Ishant's attitude wins hearts
This Test shows just why Ishant Sharma is still a part of the Indian team. And that reason is not his batting - without which VVS Laxman wouldn't have been able to win India this great Test match. It's the attitude he brings, the determination and the temperament that has made him a favourite with the team management, and who can blame them?
Struggling with his knee, Ishant bowled 10 no-balls in his 11 overs in the first innings, going for 71 runs. He went off, took injections for the pain, and came back on the next morning to field for more than a session so that he could bowl in the same innings. He might have been short on confidence, but he was not found wanting on the effort.
In a scathing interview to ESPNcricinfo recently, India's former bowling coach Venkatesh Prasad spoke unflatteringly of some of Indian fast bowlers' attitude. Ishant, though, he couldn't stop praising. "He's somebody who works extremely hard at the nets," Prasad said. "He bowls in the nets at the same intensity with which he would bowl in a match. He has a great work ethic."
Ishant has had reasons to work hard after his success in Australia in 2007-08. Results haven't always been forthcoming, but Ishant has battled away. On the fourth morning, after yet another disappointing first spell, Ishant was ready as ever when called for another. A little slice of luck, the Shane Watson bottom edge, worked wonders for the confidence, and for a brief period he was the same threatening bowler again. He was completing his action better, he was following through better, and he was now looking the batsman in the eye. Three wickets later, his job had been done.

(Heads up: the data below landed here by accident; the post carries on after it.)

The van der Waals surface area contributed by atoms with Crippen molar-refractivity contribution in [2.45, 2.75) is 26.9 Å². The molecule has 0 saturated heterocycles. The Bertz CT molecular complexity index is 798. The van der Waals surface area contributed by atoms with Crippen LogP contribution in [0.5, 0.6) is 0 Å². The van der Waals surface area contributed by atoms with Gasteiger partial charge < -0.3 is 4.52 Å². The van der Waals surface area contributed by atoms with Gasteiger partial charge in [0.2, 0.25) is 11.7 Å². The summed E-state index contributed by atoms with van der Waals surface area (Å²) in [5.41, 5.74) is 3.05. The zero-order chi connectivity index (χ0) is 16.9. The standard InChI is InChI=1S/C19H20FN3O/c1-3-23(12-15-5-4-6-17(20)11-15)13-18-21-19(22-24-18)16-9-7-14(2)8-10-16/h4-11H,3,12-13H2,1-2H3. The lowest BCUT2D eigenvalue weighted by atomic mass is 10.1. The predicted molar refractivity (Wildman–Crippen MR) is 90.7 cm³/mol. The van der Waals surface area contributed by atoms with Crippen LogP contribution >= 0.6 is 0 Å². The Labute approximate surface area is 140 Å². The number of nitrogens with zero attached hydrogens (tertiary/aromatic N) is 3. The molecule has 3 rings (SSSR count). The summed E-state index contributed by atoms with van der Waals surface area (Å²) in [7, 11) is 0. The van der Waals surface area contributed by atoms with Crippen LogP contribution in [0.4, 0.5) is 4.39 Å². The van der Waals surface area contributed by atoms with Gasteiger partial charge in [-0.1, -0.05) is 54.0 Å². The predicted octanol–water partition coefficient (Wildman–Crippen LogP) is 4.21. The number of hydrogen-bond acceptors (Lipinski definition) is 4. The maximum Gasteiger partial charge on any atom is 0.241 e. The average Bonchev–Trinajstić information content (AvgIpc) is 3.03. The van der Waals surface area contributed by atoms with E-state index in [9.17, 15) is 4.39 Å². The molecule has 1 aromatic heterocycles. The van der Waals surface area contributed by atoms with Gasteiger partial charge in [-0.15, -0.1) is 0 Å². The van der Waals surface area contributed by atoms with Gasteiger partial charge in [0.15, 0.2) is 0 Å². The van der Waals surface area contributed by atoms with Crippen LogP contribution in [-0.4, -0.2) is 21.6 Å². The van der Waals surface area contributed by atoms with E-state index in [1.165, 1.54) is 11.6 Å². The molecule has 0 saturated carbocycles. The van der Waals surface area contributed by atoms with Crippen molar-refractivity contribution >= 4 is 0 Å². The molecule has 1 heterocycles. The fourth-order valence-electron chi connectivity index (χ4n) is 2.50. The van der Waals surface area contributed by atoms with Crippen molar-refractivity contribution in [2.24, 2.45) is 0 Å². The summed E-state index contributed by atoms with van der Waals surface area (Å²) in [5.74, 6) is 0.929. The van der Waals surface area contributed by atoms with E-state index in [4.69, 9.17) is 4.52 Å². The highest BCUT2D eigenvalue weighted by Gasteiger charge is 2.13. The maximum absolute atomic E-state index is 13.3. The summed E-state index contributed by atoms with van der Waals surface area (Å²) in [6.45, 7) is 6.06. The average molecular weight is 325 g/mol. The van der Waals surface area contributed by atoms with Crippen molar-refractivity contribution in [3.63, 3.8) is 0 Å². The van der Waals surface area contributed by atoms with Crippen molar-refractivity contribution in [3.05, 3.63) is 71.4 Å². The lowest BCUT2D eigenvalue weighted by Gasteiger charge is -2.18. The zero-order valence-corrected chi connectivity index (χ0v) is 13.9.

Not quite, as he discovered on the next morning. He came out to join Laxman, with 92 runs required for what looked like an impossible win. For the 106 minutes that followed, Laxman showed confidence in Ishant, who did nothing to suggest that the trust was misplaced. In fact Ishant faced more bowling than Laxman, who would often take singles early in the overs.
They bounced Ishant, they yorked him, they tried to entice him with the flight, but nothing worked. He showed the temperament of a veteran, getting behind the short balls, not minding an odd blow in the shoulder area. The biggest attributes of his effort were how he left outside off, and how he was always awake to possibilities of running hard to manoeuvre the strike.
Laxman was not stingy in praise for his partner-in-rescue. "He had been struggling with the injury," Laxman told ESPNcricinfo. "The last three-four days he has been taking injections on his leg. To come and bowl as well as he did yesterday, and then this innings, was a marvellous effort.
"What impressed me most about him was the temperament. We had little chats in the middle. And when, towards the end, Mitchell Johnson troubled him, he told me he wasn't comfortable facing him. Then only I started to try and face more of Johnson. It was important to have that trust. There was no way I could have done it alone. But I have always had a lot of confidence in Ishant."
When Ishant was finally dismissed, thanks to a heartbreakingly wrong decision considering how much hard work he had put in here, he could not be consoled. He smashed his bat into the ground on his way back, then into his pads, and walked like Inzamam-ul-Haq, if such a thing is possible for a tall, thin fellow.
There will surely be Test matches where he will work half as hard, and walk away with match awards. And Tests like this, where he busts his gut for scant rewards, will make sure he is there to play the Tests more rewarding in nature.
Sidharth Monga is an assistant editor at Cricinfo